Caroline Vreeland, great-granddaughter of legendary Vogue editor Diana Vreeland, chimed in on Instagram. “If certain people on your team hate bloggers & influencers so much, I’m just curious why you put them on your international covers to increase sales. I’m not a blogger but I find your recent statements old fashioned and just plain rude. Most of the bloggers I know are hard working young entrepreneurs. I find it shameful that an institution such as Vogue would demean and belittle these young people who are building their own paths, especially since they are mostly young women, calling them ‘pathetic’ and comparing them to strippers,” she wrote.
— Shea Marie (@peaceloveSHEA) September 27, 2016
At this point, the argument against bloggers is so boring. They’re here, girl, deal with it! A portion of the fashion establishment has been kicking, screaming, and whining about it for years, yet bloggers continue to scoop up magazine covers, endorsements, TV gigs — some even have their own clothing and accessory lines. Doesn’t it get tiring to debate the validity of what they do when it’s been proven that, yes, they have a place in the industry, whether you like their head-to-toe single-designer outfits or not? You have a “editor” title, but to act as if there aren’t similarities in regard to the way brands interact with some editors, magazines, and bloggers seems dishonest. Besides, Susie Lau’s and Bryanboy’s social media followings are in the hundreds of thousands, compared with the Vogue editors in question (who still have a substantial following, I should note). I would wager those two bloggers are more recognizable to the average person than the editors attempting to dis people like them. This, of course, shouldn’t take away from the talent and expertise of the editors — it just goes to show that the bloggers they so abhor are, at the end of the day, a force in this industry. Fashion is a business, and bloggers have found a way to navigate it in a way that works for them. So why the hateration in this dancerie?
Sure, the swarms of photographers outside Fashion Week venues are annoying. The preening is sometimes worthy of an eye roll, but really, is it anything more than a nuisance? It’s not as if any of these editors are unable to do their jobs because bloggers are posing for pictures at Fashion Week. It can be tricky, but you can, you know, walk through or around photographers if you want to avoid them. The hubbub made by gussied-up bloggers and thirsty shutterbugs is far less of a commotion than trying to catch the L train at 14th Street and Seventh Avenue during rush hour — and still, folks manage to get to work and do their jobs in spite of it.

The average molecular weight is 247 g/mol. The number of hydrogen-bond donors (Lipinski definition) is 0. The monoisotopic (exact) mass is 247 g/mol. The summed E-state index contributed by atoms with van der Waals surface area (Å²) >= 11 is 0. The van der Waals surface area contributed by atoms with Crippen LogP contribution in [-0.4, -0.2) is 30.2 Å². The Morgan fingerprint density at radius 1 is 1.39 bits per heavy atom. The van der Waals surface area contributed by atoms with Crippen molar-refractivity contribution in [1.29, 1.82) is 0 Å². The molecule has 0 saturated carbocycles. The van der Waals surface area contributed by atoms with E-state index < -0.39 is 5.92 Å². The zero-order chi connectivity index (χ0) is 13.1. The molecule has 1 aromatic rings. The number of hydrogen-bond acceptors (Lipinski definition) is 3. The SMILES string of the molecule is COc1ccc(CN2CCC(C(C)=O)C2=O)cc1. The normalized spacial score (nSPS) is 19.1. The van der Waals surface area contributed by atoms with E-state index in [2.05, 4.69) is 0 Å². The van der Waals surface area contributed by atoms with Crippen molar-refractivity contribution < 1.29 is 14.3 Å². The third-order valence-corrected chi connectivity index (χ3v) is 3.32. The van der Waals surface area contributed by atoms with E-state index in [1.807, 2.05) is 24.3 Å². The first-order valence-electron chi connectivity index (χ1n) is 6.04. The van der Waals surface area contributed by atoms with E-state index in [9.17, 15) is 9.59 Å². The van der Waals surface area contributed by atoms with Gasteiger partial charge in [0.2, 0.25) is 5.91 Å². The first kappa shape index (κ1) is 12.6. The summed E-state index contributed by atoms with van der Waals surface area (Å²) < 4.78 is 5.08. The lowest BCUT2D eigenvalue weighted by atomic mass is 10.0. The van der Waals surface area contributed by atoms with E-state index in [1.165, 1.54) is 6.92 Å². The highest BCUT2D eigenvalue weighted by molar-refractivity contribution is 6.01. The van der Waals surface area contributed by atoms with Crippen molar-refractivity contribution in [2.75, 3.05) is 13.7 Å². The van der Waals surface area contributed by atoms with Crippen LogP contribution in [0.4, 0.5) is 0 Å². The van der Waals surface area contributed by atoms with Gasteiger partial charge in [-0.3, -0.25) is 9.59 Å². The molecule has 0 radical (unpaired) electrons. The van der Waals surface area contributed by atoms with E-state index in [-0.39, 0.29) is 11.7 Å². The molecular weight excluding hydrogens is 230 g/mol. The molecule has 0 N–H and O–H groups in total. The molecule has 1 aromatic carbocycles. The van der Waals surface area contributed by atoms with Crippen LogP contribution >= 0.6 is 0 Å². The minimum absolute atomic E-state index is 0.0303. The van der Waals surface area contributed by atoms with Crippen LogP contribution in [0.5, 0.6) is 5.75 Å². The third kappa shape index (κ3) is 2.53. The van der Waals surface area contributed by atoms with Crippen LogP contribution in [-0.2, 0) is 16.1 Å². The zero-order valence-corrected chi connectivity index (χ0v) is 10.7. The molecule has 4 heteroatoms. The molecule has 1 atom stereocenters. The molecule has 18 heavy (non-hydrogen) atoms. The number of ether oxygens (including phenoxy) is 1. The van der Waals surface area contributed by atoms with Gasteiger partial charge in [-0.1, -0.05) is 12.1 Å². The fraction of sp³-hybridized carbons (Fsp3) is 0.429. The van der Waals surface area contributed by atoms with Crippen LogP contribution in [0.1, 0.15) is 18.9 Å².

Interesting that style bloggers are drawing this same tired criticism in an industry where models’ Instagram followers or famous heritage can make them some of the most in-demand muses today. Bloggers gained prestige because of their massive followings, and brands saw opportunities to capitalize on that. How are the Hadids or Kendall Jenner, nabbing cover after cover over the host of models without famous parents out there, any different in that sense? Perhaps we should just acknowledge the role certain people play in fashion, instead of trying to tear down those who made it in this tough industry?
Back in 2013, Suzy Menkes wrote “The Circus of Fashion” for T magazine, lamenting the Fashion Week circus that has come as a result of the “peacocks,” or bloggers who dress in part to be photographed for street style fodder. “But now subjects are ready and willing to be objects, not so much hunted down by the paparazzi as gagging for their attention,” Menkes wrote. “But two things have worked to turn fashion shows into a zoo: the cattle market of showoff people waiting to be chosen or rejected by the photographers, and the way that smart brands, in an attempt to claw back control lost to multimedia, have come in on the act.”
It’s 2016. Can a blogger live?